CareFirst BlueCross BlueShield's patient-centered medical home (PCMH) initiative has proved popular with physicians because it offers financial incentives but includes no penalties or risks for providers, according to President and CEO Chet Burrell.
Speaking to the American Academy of Family Physicians (AAFP) last week, Burrell explained that CareFirst's PCMH model, which began in 2011, requires participants to form groups of five to 15 physicians known as panels, which are graded based on patient access, patient engagement and appropriate use of services.
In 2014, the average participating practice received $41,000 in revenue from the program, in addition to the flat 12 percent participation fee each practice receives every year. Importantly, the program does not reduce payments for practices that receive low or average scores, Burrell noted.
"No physician in his right mind ought to take insurance risk," Burrell said, according to AAFP.
Though the program is voluntary, Burrell says 90 percent of the plan's 4,400 physicians have chosen to participate, meaning it now covers 3.4 million individuals in Maryland, Virginia and the District of Columbia. CareFirst itself has also benefitted, as its PCMH program saved the insurer $40 million in its first year, and years later, continues to produce "remarkable and energizing" medical cost trends, Burrell said in July.
Recent research into PCMH models show they've produced moderate gains in improving quality and lowering costs--but barriers remain. One of these barriers is cost, as a January study found that practices participating in PCMH models face upfront costs just shy of $31,000 and ongoing costs as high as $148,000 per year, though these vary widely by practice.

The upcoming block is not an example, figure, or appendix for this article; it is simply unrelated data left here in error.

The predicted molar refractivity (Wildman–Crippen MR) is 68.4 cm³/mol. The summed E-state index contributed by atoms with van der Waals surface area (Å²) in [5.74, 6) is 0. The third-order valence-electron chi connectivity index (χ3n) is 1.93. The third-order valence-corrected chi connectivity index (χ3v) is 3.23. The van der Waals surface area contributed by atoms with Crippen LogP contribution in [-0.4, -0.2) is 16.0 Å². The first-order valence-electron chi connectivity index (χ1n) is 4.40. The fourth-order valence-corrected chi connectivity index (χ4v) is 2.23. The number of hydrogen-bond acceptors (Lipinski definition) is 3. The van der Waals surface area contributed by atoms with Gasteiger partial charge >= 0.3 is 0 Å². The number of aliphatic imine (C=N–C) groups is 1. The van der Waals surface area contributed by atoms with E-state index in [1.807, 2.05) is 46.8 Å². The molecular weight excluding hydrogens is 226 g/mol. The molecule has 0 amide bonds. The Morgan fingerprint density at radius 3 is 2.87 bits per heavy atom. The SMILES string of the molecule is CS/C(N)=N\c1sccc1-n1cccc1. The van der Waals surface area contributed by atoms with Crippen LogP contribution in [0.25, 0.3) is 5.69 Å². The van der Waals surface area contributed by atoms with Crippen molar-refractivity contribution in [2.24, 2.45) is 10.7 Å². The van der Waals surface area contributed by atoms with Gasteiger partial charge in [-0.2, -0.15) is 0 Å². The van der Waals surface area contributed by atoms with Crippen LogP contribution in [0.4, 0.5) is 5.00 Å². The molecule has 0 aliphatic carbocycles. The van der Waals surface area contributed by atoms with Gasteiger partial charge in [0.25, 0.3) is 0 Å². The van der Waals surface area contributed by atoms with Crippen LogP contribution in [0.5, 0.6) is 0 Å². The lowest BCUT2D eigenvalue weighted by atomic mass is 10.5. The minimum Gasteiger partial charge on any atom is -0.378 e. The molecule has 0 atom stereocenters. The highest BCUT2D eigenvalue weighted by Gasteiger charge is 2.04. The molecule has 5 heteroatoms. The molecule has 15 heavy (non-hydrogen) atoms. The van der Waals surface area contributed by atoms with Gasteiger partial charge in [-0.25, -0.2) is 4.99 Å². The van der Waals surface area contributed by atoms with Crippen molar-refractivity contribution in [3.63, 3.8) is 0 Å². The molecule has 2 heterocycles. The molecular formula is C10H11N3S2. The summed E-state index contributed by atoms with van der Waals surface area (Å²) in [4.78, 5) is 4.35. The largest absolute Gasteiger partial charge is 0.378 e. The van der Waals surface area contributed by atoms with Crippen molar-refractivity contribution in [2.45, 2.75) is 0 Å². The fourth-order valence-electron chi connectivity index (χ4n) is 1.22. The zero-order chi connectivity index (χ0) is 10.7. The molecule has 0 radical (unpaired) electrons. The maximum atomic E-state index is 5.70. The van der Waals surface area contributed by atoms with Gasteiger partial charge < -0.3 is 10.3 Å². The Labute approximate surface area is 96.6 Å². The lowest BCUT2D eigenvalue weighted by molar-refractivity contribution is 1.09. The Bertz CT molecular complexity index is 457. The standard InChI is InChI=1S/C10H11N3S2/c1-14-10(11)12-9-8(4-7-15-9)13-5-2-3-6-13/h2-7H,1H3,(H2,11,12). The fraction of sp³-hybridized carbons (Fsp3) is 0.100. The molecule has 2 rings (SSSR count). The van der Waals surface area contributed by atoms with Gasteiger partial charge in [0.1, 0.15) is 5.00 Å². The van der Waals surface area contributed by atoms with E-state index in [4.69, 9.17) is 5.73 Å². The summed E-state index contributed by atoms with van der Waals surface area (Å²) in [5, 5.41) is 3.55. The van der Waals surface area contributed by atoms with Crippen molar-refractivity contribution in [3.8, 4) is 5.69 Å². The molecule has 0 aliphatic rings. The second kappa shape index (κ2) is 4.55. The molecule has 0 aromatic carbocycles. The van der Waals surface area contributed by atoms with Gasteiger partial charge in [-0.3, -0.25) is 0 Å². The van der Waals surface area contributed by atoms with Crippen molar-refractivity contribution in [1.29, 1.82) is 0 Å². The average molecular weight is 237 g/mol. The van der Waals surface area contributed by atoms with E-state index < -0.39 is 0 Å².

While there is no "magic bullet," physicians are gradually adopting new payment models, America's Health Insurance Plans Executive Vice President Carmella Bocchino told the AAFP in a separate presentation. Often physicians need to have at least 30-35 percent of patients in a risk-sharing model to transition away from fee-for-service, she said.
The industry's move toward standardized quality measurements will also help smooth the transition, she said, adding that the work of the Core Quality Measures Collaborative has been beneficial in working toward this goal, but more work is needed to streamline the number of measures.
To learn more:
- read the AAFP article
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